Late in the evening of April 15, 2021, a gunman launched an attack on a FedEx ground facility in Indianapolis, IN. The facility was widely known for employing a high concentration of Punjabi and Sikh workers, and four members of the Indianapolis Sikh community were among those killed in the violence. We solemnly remember all eight of the lives lost: Matthew R. Alexander, Samaria Blackwell, Amarjeet Kaur Johal, Jaswinder Kaur, Jasvinder Singh, Amarjit Sekhon, Karli Smith, and John “Steve” Weisert. At least five others–including two members of the sangat–were seriously injured, and countless others will carry the horrific experience with them forever.
The Sikh Coalition moved immediately to provide support to the Indianapolis sangat in light of the tragedy. We facilitated an early phone call between White House officials and community leaders, while also starting a dialogue with elected officials and law enforcement to insist that every aspect of the investigation into the shooting at the FedEx ground facility explore the potential for bias as a motivator in the assault. We moved to provide direct legal assistance to survivors and the families of those killed, including issues around worker’s compensation and rights, tax law, and help with visas for grieving family members. We helped to position community members with mental health services and resources that they needed. And we fielded a flood of incoming requests from local, national, and international reporters eager to understand the Sikh perspective on the tragedy.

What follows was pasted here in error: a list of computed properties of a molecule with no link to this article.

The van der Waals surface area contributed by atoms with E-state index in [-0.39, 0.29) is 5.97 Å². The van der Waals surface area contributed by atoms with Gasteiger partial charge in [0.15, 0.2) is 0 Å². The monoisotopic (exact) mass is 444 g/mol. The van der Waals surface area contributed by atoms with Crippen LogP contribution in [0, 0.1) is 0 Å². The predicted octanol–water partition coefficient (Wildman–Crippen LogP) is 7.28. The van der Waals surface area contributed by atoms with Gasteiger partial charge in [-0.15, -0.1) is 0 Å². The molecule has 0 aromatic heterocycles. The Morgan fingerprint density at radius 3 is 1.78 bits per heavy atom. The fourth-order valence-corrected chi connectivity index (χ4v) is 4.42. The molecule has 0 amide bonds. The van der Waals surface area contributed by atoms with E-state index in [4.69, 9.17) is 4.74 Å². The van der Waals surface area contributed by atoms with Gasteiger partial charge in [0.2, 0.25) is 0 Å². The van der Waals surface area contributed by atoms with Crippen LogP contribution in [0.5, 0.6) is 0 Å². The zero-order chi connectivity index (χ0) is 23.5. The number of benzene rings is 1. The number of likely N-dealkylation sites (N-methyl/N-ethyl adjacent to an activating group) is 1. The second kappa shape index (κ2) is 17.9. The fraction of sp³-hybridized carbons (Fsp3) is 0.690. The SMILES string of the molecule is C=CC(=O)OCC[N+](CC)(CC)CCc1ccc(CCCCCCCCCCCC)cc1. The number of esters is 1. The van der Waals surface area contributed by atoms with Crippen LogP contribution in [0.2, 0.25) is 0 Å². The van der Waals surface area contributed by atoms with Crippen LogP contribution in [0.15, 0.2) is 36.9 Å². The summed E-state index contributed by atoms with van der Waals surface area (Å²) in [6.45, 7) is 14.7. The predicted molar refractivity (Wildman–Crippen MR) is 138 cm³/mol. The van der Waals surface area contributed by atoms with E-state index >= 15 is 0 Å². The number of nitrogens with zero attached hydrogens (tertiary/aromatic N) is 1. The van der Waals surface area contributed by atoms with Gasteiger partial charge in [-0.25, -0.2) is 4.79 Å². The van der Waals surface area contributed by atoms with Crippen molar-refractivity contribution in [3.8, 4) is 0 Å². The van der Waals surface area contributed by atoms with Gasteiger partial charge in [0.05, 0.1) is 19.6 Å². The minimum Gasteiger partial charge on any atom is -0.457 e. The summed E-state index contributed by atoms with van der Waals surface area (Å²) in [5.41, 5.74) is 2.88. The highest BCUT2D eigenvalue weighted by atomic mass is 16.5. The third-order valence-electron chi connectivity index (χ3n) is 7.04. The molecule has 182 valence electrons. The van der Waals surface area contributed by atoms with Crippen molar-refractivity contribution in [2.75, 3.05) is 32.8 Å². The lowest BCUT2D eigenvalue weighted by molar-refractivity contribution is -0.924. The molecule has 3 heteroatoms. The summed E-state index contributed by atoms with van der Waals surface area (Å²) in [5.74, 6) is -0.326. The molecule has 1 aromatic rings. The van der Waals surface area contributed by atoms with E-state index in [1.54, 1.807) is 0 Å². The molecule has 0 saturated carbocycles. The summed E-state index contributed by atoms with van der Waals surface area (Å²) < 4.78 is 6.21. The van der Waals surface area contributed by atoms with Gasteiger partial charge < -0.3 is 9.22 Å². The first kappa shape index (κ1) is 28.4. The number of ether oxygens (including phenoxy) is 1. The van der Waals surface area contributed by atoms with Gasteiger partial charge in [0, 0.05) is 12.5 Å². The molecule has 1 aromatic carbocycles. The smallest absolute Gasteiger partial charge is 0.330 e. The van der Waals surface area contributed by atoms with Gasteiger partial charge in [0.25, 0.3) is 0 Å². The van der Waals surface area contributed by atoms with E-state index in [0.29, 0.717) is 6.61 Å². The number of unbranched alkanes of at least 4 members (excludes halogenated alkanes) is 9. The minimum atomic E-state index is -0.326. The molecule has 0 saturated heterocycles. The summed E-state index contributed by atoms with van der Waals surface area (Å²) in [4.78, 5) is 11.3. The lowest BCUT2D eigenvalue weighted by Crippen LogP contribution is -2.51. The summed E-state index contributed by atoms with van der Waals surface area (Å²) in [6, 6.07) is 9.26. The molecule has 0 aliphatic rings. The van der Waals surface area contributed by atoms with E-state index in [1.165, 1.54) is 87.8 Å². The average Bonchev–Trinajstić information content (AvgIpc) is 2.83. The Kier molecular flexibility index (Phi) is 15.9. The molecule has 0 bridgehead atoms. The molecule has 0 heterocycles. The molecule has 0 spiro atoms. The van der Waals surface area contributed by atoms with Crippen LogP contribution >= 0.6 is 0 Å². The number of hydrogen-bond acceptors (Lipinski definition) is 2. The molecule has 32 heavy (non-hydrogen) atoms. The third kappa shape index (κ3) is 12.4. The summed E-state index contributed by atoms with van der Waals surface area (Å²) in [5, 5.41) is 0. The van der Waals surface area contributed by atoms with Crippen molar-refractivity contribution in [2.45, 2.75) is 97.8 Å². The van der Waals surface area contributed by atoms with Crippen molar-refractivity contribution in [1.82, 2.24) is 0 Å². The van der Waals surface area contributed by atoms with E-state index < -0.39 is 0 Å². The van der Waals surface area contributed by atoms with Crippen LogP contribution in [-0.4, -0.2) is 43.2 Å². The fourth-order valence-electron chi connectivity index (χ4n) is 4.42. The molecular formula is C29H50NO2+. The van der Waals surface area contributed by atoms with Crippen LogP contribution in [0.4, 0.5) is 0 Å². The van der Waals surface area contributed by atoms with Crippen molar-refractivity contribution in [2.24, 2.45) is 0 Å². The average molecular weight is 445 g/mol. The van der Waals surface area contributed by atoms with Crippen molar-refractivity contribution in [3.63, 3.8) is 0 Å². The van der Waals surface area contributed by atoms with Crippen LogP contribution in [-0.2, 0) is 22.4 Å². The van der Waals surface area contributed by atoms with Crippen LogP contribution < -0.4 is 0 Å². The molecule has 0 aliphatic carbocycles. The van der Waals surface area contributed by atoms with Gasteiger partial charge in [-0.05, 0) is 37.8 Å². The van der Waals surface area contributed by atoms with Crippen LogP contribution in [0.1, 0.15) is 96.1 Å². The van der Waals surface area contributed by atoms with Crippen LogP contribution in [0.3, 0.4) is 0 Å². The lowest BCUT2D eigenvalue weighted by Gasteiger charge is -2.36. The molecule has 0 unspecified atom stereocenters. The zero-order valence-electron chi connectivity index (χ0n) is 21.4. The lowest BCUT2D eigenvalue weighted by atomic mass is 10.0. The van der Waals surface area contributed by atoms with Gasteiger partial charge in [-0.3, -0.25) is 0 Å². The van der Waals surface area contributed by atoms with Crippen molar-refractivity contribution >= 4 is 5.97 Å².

In the weeks following the tragedy, the Sikh Coalition continued to stay engaged. Along with other Sikh organizations, we assisted with planning and publicizing multiple local and national vigils, as well as a memorial event on May 1, 2021. We have continued to field legal requests and retained two survivors as clients for free legal assistance. And we remain engaged with the local sangat to provide direct support where needed and participate in commemorative activities. We marked the one year anniversary by sponsoring eight trees (planted in memory of the eight lives lost) at Arsenal Park in Indianapolis; for the second year anniversary, we lead an initiative to secure a commemorative resolution in the Indiana State Legsilature and joined local organization Umeed-Hope for an interfaith panel on April 22, 2023.
A Note on the Conclusion of the Investigation
In July 2021, the Indianapolis Metropolitan Police Department (IMPD) and the Federal Bureau of Investigation (FBI) concluded that the shooter’s violent actions were “an act of suicidal murder,” and that there was “no indication of racial bias.” This announcement was made despite the fact that the attack was planned on a place with a majority-Punjabi workforce, and the shooter had white nationalist content on his computer. We remain disappointed that the IMPD and FBI never explained how they ruled out bias as a possible motive in their investigation. We continue to push law enforcement to understand that bias can be one of many motivations–along with mental health issues or other factors–driving acts of mass violence, and to fully investigate all such possible motives when these acts of violence happen; to that end, on the one-year anniversary, we marshaled more than 60 organizations to join a statement of solidarity calling for the full and transparent investigation of the possibility of a bias motive whenever marginalized communities face violence.